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Press Statement following Negotiations with French President Nicolas Sarkozy

August 12, 2008

The Kremlin, Moscow

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PRESIDENT OF RUSSIA DMITRY MEDVEDEV: Dear Gentlemen!

We recently finished our conversation with French President Nicolas Sarkozy. For obvious reasons it was devoted to one topic, the tragic events in South Ossetia. We have also been intensively exchanging information with the President over the past two days.

Before I talk about the results that we achieved today, I would like to emphasize that our meeting is taking place within a new status quo. As you know, in connection with the success of our peace enforcement operation today I ordered its end. And we are grateful to our partner, my colleague Nicolas Sarkozy, because he immediately joined the search for solutions to this problem.

Now the actual results that we achieved. I will read out certain principles, then my colleague will do so in French.

President of the Russian Federation Dmitry Medvedev and President of the Republic of France Nicolas Sarkozy support the following principles in resolving the conflicts and call on all parties concerned to adhere to these principles. They are six.

One. Do not resort to the use of force.

Two. The absolute cessation of all hostilities.

Three. Free access to humanitarian assistance.

Four. The Armed Forces of Georgia must withdraw to their permanent positions.

Five. The Armed Forces of the Russian Federation must withdraw to the line where they were stationed prior to the beginning of hostilities. Prior to the establishment of international mechanisms the Russian peacekeeping forces will take additional security measures.

Six. An international debate on the future status of South Ossetia and Abkhazia and ways to ensure their lasting security will take place.

I think that these are good principles to resolve this problem and to go beyond the dramatic situation that arose. And these principles may be implemented both by Georgia and South Ossetia.

The French President intends to travel to Tbilisi from Moscow to bring these principles to the Georgian side. If the Georgian side is truly ready to sign them, really does withdraw its troops to their initial positions, and fulfills these principles then the process to normalizing the situation in South Ossetia will have begun.

PRESIDENT OF FRANCE NICHOLAS SARKOZY (as translated from Russian): Mr President,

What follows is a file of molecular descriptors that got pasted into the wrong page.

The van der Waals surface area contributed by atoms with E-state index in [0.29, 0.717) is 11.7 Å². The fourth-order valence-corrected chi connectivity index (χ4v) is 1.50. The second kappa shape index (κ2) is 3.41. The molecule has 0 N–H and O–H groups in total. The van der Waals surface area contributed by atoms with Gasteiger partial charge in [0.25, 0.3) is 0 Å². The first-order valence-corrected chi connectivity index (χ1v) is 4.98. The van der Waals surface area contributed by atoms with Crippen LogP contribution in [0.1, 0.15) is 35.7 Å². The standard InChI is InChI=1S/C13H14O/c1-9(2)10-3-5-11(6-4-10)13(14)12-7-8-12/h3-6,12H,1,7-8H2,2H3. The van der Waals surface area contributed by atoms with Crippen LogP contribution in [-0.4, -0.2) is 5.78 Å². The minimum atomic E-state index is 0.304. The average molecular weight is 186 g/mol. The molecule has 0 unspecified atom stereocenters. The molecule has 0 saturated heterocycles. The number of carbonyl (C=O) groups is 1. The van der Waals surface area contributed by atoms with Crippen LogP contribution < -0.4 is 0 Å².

I am very pleased with the several hours of discussion we had the day before yesterday, yesterday and today. What you announced just now – the cessation of hostilities - is good news for all who are committed to peace. Furthermore, we have had very free and frank discussions on this situation that has caused so much suffering and trauma on all sides.

The document President Medvedev presented sets out the conclusions of these many hours of talks between Russia and France, which was represented by Bernard Kouchner and myself.

The first principle is not to resort to force. Of course, our discussions did not resolve every single point. We tried to draft a brief document that opens the road to an agreement. 

The second principle is complete cessation of hostilities. At the moment we are still talking about a temporary ceasefire. This ceasefire could become permanent if Bernard Kouchner and I convince Georgia to sign this document today.

Third – ensuring free access to humanitarian aid. You know that there are many refugees there now and they need help.

Fourth – the withdrawal of Georgian Armed Forces to their permanent bases.

Fifth – Russia’s Armed Forces will withdraw to the line where they were stationed prior to the start of hostilities. Until such time as international mechanisms are established the Russian peacekeeping forces (the Russian Armed Forces present in South Ossetia under OSCE mandate) will take additional security measures.

We will discuss with President of Georgia Mikhail Saakashvili the measures to be taken until confidence between Ossetians, Abkhazians and Georgians can be restored.

Finally, sixth – international discussion will begin on the future status of South Ossetia and Abkhazia and ways to ensure their lasting security.

I remind you that the situation in these regions has been the subject of numerous discussions in the Security Council since 1992. Judging by the crisis we face today, attempts to find a definitive solution to the problem have failed so far.

I want to say in the presence of President of Russia Dmitry Medvedev that we see Russia’s desire to guarantee and respect Georgia’s sovereignty. He can confirm this himself. There is no ambiguity in our position here. This is a very important point.